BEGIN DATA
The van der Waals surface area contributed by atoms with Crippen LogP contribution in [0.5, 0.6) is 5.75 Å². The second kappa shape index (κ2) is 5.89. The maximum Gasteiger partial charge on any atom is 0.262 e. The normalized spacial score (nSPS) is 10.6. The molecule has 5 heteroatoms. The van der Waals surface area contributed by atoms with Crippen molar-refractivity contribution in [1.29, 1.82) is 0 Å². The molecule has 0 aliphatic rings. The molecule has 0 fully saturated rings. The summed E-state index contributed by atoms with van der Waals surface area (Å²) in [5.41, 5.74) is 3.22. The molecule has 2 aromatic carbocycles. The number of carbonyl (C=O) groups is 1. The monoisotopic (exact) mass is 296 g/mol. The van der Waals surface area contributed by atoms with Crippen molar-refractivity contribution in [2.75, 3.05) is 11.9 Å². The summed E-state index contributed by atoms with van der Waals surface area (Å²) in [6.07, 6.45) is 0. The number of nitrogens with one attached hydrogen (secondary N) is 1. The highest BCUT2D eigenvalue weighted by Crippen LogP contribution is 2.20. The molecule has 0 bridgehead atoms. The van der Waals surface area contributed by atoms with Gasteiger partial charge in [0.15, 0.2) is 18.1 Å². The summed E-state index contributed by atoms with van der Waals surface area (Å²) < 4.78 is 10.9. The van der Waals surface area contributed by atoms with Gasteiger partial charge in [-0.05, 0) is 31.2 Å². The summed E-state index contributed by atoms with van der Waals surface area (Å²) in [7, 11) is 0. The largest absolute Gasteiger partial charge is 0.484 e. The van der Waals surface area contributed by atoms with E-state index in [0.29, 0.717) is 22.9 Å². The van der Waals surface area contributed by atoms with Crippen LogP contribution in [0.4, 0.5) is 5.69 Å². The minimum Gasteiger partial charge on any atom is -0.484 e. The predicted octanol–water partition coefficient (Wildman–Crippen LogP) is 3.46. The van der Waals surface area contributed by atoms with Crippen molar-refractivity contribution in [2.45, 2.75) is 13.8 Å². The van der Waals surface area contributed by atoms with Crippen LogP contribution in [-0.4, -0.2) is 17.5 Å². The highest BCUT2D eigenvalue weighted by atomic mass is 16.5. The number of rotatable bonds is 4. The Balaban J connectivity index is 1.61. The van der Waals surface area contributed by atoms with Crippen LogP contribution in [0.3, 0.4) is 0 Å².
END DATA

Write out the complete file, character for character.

The van der Waals surface area contributed by atoms with Crippen LogP contribution in [0.5, 0.6) is 5.75 Å². The second kappa shape index (κ2) is 5.89. The maximum Gasteiger partial charge on any atom is 0.262 e. The normalized spacial score (nSPS) is 10.6. The molecule has 5 heteroatoms. The van der Waals surface area contributed by atoms with Crippen molar-refractivity contribution in [1.29, 1.82) is 0 Å². The molecule has 0 aliphatic rings. The molecule has 0 fully saturated rings. The summed E-state index contributed by atoms with van der Waals surface area (Å²) in [5.41, 5.74) is 3.22. The molecule has 2 aromatic carbocycles. The number of carbonyl (C=O) groups is 1. The monoisotopic (exact) mass is 296 g/mol. The van der Waals surface area contributed by atoms with Crippen molar-refractivity contribution in [2.75, 3.05) is 11.9 Å². The summed E-state index contributed by atoms with van der Waals surface area (Å²) in [6.07, 6.45) is 0. The number of nitrogens with one attached hydrogen (secondary N) is 1. The highest BCUT2D eigenvalue weighted by Crippen LogP contribution is 2.20. The molecule has 0 bridgehead atoms. The van der Waals surface area contributed by atoms with Gasteiger partial charge in [0.15, 0.2) is 18.1 Å². The summed E-state index contributed by atoms with van der Waals surface area (Å²) < 4.78 is 10.9. The van der Waals surface area contributed by atoms with Gasteiger partial charge in [-0.05, 0) is 31.2 Å². The summed E-state index contributed by atoms with van der Waals surface area (Å²) in [7, 11) is 0. The largest absolute Gasteiger partial charge is 0.484 e. The van der Waals surface area contributed by atoms with E-state index in [0.29, 0.717) is 22.9 Å². The van der Waals surface area contributed by atoms with Crippen LogP contribution in [0.4, 0.5) is 5.69 Å². The minimum Gasteiger partial charge on any atom is -0.484 e. The predicted octanol–water partition coefficient (Wildman–Crippen LogP) is 3.46. The van der Waals surface area contributed by atoms with Crippen molar-refractivity contribution in [2.45, 2.75) is 13.8 Å². The van der Waals surface area contributed by atoms with Crippen LogP contribution in [-0.4, -0.2) is 17.5 Å². The highest BCUT2D eigenvalue weighted by atomic mass is 16.5. The number of rotatable bonds is 4. The Balaban J connectivity index is 1.61. The van der Waals surface area contributed by atoms with Crippen LogP contribution in [0.3, 0.4) is 0 Å².